By Nick McCarvel | Aug. 12, 2016, 6:42 p.m. (ET)
Alexander Massialas is swarmed by his teammates after winning bronze in the men's foil team event at the Rio 2016 Olympic Games at Carioca Arena 3 on Aug. 12, 2016 in Rio de Janeiro.


RIO DE JANEIRO – You know what tastes sweet? Revenge. You know what tastes even sweeter? Olympic revenge.

Four years after the U.S. men found themselves on the losing side in the team foil semifinal match at the London Olympic Games against Italy, the American fencers exacted revenge at the Rio Games – with a medal at stake.

Team USA won the bronze inside Carioca 3 to earn its first medal in men’s team foil since the 1932 Olympics, bringing the nation’s total to four medals in the event in Olympic history.

The American quartet - Alexander Massialas, Gerek Meinhardt, Miles Chamley-Watson and Race Imboden – was the same exact team that fell short in London, and, adding to Massialas’ individual silver and Daryl Homer’s saber silver earlier this week, brings the U.S. medal count to three for men’s fencing in Rio, having not medaled in the sport at the Games since 1984.

“This is a brotherhood,” Chamley-Watson told reporters after the bronze medal. “I hope this medal inspires a lot of people to see fencing as not just an Olympic sport, but something they want to get into.”

The U.S. beat Italy 45-31 on Friday, using an 8-0 run midway through the bout, having trailed 20-17 at one point. But after Chamley-Watson evened things at 20, childhood friends Meinhardt and Massialas spurred the Americans to a 30-21 lead that they never relented.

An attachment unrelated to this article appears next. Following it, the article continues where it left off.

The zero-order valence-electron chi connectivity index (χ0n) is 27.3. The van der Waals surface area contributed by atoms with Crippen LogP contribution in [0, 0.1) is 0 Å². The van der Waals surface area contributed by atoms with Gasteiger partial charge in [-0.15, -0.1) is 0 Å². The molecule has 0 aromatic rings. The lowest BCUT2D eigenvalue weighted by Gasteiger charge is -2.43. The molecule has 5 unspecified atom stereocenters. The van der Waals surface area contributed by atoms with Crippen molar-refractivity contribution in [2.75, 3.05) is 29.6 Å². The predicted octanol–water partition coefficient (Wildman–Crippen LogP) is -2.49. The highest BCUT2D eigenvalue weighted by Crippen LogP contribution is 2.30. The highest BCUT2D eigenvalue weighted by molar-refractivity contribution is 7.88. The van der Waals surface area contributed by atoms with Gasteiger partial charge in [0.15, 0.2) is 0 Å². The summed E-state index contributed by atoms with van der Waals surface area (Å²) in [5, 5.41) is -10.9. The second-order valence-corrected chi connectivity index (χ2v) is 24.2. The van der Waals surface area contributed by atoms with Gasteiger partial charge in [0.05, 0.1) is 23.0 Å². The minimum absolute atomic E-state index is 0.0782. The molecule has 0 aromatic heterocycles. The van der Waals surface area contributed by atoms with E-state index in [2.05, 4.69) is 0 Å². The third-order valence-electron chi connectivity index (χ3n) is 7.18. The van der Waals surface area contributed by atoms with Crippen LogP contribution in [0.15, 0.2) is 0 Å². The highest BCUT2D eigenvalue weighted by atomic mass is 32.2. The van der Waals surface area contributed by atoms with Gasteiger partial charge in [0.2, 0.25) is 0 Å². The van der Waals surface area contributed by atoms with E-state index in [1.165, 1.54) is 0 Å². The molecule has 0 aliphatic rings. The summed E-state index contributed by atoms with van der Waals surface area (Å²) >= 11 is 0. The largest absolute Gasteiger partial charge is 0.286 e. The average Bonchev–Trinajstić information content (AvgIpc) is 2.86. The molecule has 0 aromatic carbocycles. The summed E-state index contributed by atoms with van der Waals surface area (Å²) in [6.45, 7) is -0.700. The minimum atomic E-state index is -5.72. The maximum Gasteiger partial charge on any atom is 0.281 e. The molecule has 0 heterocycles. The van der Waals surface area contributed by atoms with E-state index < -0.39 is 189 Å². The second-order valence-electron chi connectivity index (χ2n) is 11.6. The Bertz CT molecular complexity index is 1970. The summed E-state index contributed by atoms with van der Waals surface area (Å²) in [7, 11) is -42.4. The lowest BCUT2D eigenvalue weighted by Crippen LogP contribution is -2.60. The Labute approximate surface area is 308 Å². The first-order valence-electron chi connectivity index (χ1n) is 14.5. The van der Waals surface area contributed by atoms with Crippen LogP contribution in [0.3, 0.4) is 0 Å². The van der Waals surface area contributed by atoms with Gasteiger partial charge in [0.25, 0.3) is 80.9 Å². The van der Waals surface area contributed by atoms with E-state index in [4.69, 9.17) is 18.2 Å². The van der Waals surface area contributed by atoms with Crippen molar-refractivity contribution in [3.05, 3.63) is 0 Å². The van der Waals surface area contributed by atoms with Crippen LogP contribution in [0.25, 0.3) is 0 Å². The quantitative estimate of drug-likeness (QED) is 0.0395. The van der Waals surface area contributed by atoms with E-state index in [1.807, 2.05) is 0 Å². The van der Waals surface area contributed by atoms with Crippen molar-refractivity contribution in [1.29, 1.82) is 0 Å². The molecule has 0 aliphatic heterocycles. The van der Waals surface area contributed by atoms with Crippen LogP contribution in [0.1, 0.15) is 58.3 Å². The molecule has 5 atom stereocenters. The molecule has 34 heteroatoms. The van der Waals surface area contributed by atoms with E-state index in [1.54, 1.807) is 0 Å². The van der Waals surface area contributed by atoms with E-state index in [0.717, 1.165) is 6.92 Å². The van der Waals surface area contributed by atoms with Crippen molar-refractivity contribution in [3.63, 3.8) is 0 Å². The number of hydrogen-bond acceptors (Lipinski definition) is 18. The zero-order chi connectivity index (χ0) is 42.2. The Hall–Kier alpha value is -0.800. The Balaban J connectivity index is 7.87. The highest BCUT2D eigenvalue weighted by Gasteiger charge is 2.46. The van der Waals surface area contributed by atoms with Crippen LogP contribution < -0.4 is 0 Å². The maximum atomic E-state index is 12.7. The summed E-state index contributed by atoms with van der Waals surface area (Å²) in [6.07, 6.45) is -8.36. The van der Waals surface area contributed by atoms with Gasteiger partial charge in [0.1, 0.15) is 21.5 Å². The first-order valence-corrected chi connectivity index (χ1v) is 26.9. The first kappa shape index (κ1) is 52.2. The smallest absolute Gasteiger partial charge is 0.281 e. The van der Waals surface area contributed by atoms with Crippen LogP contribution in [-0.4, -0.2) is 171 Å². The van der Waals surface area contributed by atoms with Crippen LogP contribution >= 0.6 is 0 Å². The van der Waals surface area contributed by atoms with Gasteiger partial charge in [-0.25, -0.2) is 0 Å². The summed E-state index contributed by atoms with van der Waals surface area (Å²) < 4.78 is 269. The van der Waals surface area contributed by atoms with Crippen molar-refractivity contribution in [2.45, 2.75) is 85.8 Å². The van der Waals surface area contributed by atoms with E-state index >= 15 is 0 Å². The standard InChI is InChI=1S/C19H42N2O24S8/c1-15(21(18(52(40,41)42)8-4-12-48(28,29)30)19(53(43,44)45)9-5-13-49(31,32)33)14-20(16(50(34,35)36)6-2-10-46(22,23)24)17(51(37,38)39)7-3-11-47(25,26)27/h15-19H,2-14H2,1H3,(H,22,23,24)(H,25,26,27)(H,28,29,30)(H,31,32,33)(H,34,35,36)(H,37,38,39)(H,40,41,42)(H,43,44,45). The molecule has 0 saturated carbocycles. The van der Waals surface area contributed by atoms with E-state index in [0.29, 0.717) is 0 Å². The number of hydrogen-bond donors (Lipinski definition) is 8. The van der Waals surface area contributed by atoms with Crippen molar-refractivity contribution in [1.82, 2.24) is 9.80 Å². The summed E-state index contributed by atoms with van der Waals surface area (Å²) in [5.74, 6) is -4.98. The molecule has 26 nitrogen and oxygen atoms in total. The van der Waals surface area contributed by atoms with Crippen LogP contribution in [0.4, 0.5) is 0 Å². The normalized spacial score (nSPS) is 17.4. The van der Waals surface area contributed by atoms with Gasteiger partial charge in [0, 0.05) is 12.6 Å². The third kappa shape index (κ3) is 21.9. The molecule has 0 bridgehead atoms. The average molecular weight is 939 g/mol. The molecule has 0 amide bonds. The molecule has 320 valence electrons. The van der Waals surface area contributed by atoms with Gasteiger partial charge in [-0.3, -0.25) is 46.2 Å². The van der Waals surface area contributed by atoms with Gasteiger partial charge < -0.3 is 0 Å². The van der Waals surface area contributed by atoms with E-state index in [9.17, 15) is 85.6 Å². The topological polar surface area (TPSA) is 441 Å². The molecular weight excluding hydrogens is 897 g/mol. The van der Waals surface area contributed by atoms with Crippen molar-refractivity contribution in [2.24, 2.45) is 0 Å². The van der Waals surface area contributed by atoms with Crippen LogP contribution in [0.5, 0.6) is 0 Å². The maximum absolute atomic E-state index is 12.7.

Download the Team USA app today for breaking news, 2016 U.S. Olympic Team bios, videos and more.

Four years after the Americans were happy just to get into the medal rounds in London, the bronze in Rio is a triumph, even if they started Friday chasing gold. The U.S. lost 45-41 in a back-and-forth battle with Russia earlier in the day in the semifinals, having bested Egypt in the quarterfinals.

“We had our minds set on the gold today, but we came back as a team, regrouped and came out on top,” said Imboden, initially a replacement athlete, who was subbed in with the U.S. leading 35-22 and widened that gap to 40-26.

Italy was the top-ranked team in the Rio competition. 

“It took years for us to build up momentum against the Italians,” added Meinhardt. “To come into the Olympic Games and not only fence them for a medal but send them home without one. It’s symbolic in men’s foil; it’s a changing of the guards we think.”

Italy had won gold at the London Games in 2012 as well as Athens in 2004. Team foil was not a part of the 2008 program in Beijing. 

The U.S. men all rank within the top 15 in the world, Meinhardt having joined Massialas in the quarterfinals of the individual foil event earlier in the week. 

“It’s been such a hard road for us,” said an ecstatic Chamley-Watson, who at one point carried Imboden on his back through the media mixed zone. “The best part about it is that this is the same team from London. That’s the best part.” 

There is no modern success that compares for Team USA, that 1932 team foil bronze being preceded by a bronze in the event in 1920 and silver in 1904.